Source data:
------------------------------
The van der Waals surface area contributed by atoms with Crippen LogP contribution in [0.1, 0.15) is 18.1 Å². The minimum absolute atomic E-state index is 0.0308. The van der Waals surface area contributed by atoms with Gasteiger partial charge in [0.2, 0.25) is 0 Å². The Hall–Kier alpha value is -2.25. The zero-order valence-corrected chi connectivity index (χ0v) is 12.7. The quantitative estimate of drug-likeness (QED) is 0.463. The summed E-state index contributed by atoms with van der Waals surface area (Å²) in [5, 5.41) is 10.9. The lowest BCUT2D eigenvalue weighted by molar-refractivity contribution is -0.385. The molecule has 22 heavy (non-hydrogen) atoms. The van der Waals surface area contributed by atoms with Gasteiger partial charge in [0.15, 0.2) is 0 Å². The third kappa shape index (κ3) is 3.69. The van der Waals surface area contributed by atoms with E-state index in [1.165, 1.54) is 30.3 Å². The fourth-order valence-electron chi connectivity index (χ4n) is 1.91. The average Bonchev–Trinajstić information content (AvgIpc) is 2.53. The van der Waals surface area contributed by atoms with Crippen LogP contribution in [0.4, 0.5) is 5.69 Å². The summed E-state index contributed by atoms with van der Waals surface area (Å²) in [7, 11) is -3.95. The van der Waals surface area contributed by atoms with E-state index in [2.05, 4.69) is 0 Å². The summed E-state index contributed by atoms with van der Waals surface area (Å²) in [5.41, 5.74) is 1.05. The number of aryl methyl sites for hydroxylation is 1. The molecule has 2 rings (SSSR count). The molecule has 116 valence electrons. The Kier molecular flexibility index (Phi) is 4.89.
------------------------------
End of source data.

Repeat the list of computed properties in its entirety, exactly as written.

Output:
The van der Waals surface area contributed by atoms with Crippen LogP contribution in [0.1, 0.15) is 18.1 Å². The minimum absolute atomic E-state index is 0.0308. The van der Waals surface area contributed by atoms with Gasteiger partial charge in [0.2, 0.25) is 0 Å². The Hall–Kier alpha value is -2.25. The zero-order valence-corrected chi connectivity index (χ0v) is 12.7. The quantitative estimate of drug-likeness (QED) is 0.463. The summed E-state index contributed by atoms with van der Waals surface area (Å²) in [5, 5.41) is 10.9. The lowest BCUT2D eigenvalue weighted by molar-refractivity contribution is -0.385. The molecule has 22 heavy (non-hydrogen) atoms. The van der Waals surface area contributed by atoms with Gasteiger partial charge in [0.15, 0.2) is 0 Å². The third kappa shape index (κ3) is 3.69. The van der Waals surface area contributed by atoms with E-state index in [1.165, 1.54) is 30.3 Å². The fourth-order valence-electron chi connectivity index (χ4n) is 1.91. The average Bonchev–Trinajstić information content (AvgIpc) is 2.53. The van der Waals surface area contributed by atoms with Crippen LogP contribution in [0.4, 0.5) is 5.69 Å². The summed E-state index contributed by atoms with van der Waals surface area (Å²) in [7, 11) is -3.95. The van der Waals surface area contributed by atoms with E-state index in [2.05, 4.69) is 0 Å². The summed E-state index contributed by atoms with van der Waals surface area (Å²) in [5.41, 5.74) is 1.05. The number of aryl methyl sites for hydroxylation is 1. The molecule has 2 rings (SSSR count). The molecule has 116 valence electrons. The Kier molecular flexibility index (Phi) is 4.89.